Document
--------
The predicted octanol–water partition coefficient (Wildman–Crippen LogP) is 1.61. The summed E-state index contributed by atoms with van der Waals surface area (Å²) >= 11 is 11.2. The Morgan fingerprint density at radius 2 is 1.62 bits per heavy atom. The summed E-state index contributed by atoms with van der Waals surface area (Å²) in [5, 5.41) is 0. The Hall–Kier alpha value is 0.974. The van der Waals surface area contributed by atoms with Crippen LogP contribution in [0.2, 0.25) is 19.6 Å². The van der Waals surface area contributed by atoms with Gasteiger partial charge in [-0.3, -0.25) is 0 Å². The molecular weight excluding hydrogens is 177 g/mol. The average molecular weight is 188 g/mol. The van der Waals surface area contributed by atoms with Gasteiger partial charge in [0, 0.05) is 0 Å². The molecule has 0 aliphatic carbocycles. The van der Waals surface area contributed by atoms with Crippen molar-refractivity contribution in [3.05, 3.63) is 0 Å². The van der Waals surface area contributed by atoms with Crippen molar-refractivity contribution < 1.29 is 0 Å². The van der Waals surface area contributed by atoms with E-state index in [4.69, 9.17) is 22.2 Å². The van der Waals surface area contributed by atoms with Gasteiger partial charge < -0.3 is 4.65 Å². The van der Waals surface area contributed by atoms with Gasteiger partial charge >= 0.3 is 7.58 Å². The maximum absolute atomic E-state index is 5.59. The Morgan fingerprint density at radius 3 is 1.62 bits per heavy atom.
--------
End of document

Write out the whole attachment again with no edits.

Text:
The predicted octanol–water partition coefficient (Wildman–Crippen LogP) is 1.61. The summed E-state index contributed by atoms with van der Waals surface area (Å²) >= 11 is 11.2. The Morgan fingerprint density at radius 2 is 1.62 bits per heavy atom. The summed E-state index contributed by atoms with van der Waals surface area (Å²) in [5, 5.41) is 0. The Hall–Kier alpha value is 0.974. The van der Waals surface area contributed by atoms with Crippen LogP contribution in [0.2, 0.25) is 19.6 Å². The van der Waals surface area contributed by atoms with Gasteiger partial charge in [-0.3, -0.25) is 0 Å². The molecular weight excluding hydrogens is 177 g/mol. The average molecular weight is 188 g/mol. The van der Waals surface area contributed by atoms with Gasteiger partial charge in [0, 0.05) is 0 Å². The molecule has 0 aliphatic carbocycles. The van der Waals surface area contributed by atoms with Crippen molar-refractivity contribution in [3.05, 3.63) is 0 Å². The van der Waals surface area contributed by atoms with Crippen molar-refractivity contribution < 1.29 is 0 Å². The van der Waals surface area contributed by atoms with E-state index in [4.69, 9.17) is 22.2 Å². The van der Waals surface area contributed by atoms with Gasteiger partial charge < -0.3 is 4.65 Å². The van der Waals surface area contributed by atoms with Gasteiger partial charge >= 0.3 is 7.58 Å². The maximum absolute atomic E-state index is 5.59. The Morgan fingerprint density at radius 3 is 1.62 bits per heavy atom.